I recently ran into a nice bull moose while I was out fly fishing and was thinking of putting in for a moose tag this upcoming season. I was talking it over with a friend about possibly planning a hunt. He got so excited about it that he decided to put in for a tag as well. As we were planning we got down to what gun we were going to take on the hunt and my friend mentioned he was going to take his .30-30. After all, over the past several decades the .30-30 has been credited with taking the most game. I wasn’t sure if that would be the best choice for moose so I started to do some research to find out if you can use a .30-30 for moose hunting.
What I found out is that, yes you can use a .30-30 to hunt moose. It will take some extra thought on the shooter’s end though. It may also not be the best choice for moose. Let’s get more in-depth on this!
Shot placement is very important.
It doesn’t matter what you’re hunting or what caliber you’re using shot placement will always be of utmost importance. That being said shot placement on a moose while using a .30-30 is crucial to your success. It’s crucial because although it is possible to kill a moose with a .30-30 most people recommend you use a larger gun. So when you’re already somewhat under-gunned a poor shot placement will make your chances of success even that much less. So what is the best place to shoot a moose with a .30-30? The best placement of your bullet is going to be in the neck or the head of the moose if you’re a confident shooter. A properly placed shot to the lungs within a good range will also be a good enough shot to take the moose. This will allow for the quickest and most humane kill. In order to get a shot like this, you’re going to have to get closer to the animal. How close is necessary though?
The best yardage to shoot a moose with a .30-30.
Hunting has gradually drifted towards long-distance shots with new technology in optics and rifles. It is now common to take shots at 300 yards and even farther. However, in order to have a successful hunt while using a .30-30 for moose, you’re going to need to be able to close the distance on the animal. You need to make sure that your bullet is going to pack as much of a punch as possible and not lose energy by the time it gets to the moose.
The yardage that will give you the best chance of humanely killing the moose will be within 100 yards. Now that might seem like it would be difficult to get within that range on a moose. Especially if you’re a deer or elk hunter. Elk and deer are very spooky and move rather quickly when spooked. That means they rarely give you a good looking shot. Moose though are slower moving, lackadaisical animals. It is much easier to get a shot within 100 yards on a moose than with other animals. You don’t want to take a shot that is too far and only injure the animal and have to track it for miles and miles. The worst-case scenario is having the animal travel too far, you not finding it, and wasting the meat. If you have a hard time getting close to a moose and cannot get within 100 yards then I recommend using a larger caliber.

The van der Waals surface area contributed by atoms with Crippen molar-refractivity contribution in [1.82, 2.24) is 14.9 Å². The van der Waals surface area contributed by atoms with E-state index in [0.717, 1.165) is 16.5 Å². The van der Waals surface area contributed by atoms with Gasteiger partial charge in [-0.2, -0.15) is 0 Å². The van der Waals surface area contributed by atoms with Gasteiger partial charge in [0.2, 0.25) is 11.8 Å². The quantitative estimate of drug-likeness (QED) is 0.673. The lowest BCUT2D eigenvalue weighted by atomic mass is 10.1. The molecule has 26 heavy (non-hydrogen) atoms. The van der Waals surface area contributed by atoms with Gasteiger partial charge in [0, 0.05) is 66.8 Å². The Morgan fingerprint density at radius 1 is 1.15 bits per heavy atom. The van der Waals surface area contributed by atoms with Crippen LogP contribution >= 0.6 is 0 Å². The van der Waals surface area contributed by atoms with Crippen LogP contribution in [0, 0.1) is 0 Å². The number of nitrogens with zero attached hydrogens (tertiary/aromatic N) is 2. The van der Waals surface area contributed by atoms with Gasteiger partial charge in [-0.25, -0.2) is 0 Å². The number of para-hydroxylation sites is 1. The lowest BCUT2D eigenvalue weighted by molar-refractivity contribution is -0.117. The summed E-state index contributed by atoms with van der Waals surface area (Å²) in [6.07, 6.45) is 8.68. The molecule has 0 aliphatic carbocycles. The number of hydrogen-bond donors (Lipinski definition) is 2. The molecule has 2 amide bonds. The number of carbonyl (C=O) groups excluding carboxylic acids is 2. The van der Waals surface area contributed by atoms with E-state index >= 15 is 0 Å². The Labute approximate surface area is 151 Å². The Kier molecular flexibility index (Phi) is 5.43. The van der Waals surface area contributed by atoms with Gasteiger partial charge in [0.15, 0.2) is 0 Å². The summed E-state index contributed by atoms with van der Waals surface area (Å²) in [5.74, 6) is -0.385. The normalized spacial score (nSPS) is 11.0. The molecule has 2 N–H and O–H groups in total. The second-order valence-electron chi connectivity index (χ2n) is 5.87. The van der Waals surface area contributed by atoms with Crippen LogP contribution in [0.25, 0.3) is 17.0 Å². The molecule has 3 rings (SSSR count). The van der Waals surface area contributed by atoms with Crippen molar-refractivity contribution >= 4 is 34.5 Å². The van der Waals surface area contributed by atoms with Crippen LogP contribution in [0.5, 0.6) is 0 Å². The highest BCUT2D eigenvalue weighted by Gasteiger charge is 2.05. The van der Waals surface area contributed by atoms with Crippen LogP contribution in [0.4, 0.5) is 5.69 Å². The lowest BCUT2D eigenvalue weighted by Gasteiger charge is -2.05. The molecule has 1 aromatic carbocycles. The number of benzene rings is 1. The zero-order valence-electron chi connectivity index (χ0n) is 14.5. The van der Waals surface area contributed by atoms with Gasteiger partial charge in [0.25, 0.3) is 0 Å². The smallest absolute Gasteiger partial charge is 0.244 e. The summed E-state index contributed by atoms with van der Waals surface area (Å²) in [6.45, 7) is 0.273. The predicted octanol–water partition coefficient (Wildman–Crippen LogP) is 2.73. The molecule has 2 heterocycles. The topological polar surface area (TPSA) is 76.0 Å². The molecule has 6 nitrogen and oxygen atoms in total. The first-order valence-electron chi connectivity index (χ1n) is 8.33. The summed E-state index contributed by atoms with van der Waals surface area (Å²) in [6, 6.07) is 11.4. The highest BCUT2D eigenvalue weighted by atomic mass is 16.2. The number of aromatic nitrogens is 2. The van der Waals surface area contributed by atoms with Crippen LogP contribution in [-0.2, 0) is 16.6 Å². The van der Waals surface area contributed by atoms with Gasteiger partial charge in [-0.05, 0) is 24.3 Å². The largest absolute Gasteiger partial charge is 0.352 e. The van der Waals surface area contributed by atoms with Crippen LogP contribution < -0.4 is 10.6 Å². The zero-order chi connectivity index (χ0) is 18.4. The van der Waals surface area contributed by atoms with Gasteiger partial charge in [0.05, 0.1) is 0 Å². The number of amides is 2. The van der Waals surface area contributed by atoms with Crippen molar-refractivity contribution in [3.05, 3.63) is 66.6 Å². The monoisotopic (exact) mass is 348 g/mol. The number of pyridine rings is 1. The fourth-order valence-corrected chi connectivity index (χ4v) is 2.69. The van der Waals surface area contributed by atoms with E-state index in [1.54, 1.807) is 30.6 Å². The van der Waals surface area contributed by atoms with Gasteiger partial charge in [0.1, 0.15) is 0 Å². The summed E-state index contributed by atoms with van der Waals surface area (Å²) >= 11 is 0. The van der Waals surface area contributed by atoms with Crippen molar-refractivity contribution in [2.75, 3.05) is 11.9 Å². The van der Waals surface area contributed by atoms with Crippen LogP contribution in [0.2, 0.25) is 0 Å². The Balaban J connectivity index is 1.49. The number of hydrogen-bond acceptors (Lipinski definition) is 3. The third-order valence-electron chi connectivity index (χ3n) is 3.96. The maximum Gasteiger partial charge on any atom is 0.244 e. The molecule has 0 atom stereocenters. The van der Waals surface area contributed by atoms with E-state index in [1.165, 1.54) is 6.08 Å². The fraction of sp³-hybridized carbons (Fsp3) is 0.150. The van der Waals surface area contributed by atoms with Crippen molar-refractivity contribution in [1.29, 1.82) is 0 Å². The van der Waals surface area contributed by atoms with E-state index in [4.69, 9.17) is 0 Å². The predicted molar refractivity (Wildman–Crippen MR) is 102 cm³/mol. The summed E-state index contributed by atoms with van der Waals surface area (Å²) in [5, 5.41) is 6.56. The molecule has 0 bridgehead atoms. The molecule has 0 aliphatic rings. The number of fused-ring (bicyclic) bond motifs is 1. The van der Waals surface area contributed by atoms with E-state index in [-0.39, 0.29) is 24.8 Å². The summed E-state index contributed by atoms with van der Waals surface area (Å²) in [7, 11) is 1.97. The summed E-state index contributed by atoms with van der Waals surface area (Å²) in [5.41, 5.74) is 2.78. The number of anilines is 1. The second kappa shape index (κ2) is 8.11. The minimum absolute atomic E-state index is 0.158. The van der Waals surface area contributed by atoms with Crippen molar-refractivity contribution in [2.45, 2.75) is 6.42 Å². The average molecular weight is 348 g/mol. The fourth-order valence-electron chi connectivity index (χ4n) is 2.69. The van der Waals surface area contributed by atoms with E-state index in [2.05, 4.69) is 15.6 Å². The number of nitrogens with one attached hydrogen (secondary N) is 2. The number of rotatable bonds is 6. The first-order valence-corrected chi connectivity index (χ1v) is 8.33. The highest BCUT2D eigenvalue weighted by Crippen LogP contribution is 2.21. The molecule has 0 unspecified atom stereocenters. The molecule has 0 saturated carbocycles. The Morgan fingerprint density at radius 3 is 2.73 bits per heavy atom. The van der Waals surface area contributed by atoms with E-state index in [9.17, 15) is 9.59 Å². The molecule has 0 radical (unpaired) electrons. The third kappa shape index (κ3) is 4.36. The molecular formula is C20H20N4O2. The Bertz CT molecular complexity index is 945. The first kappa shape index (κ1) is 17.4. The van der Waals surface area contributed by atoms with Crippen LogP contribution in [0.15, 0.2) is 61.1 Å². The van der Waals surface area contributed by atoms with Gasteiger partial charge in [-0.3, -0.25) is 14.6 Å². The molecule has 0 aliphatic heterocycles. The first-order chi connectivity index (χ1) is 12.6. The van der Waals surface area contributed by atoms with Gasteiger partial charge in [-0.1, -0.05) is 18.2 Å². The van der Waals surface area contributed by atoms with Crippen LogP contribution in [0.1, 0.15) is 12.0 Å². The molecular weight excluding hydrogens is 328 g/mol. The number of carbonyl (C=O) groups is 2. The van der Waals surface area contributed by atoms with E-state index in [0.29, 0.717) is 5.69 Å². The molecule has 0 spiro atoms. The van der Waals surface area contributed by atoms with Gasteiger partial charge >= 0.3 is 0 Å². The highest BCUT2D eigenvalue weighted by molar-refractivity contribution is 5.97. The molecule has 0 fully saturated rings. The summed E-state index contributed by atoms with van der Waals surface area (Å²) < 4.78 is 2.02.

To increase your chances of your .30-30 being effective on a moose hunt the right bullet choice is important. Bullets come with several different types of points and weights for a .30-30. A moose is a very large animal with a tough hide. You’re going to need a bullet that not only punctures the skin well but will create enough damage to take down the moose humanely.
To do so, you will need a heavy bullet with great expansion upon impact. Many hunters think that the heavier grain the bullet the more stopping power it has and the better suited it is for bigger game. Like everything in life though there’s a balance and this balance is between weight and energy. If you choose to shoot a 190-grain bullet at a moose the bullet actually loses energy and just gives you more recoil as it tries to push the heavy bullet out of the barrel. To balance the weight and energy of the bullet you’re going to want to choose a bullet between 160-170 grains. This will provide enough weight to the bullet to provide stopping power but will also allow the bullet to have enough energy to travel to the animal and have a greater impact.
Why a larger caliber may be a good idea.
After taking all of these factors into consideration it is your responsibility as a sportsman to decide if you can humanely and responsibly take a moose with a .30-30. If you’re not confident in getting within a range of 100 yards or less and that you can get a good shot placement on the moose then it may be best for you to choose a larger caliber rifle. A larger caliber rifle will enable you to take shots at a longer distance and have confidence in those shots. This doesn’t mean though that you can take a break on your shot placement. This will still be of importance and should be taken seriously.
The .30-30 has earned its place in history as a reliable hunting gun. Using a .30-30 for moose can be a viable option but knowing that you have to shoot at closer yardages and get a great shot placement is important. Using the right weight of bullet will also play into the situation. If you don’t believe you can close the distance on a moose and you aren’t very confident in your marksmanship a larger caliber would be a better choice for you.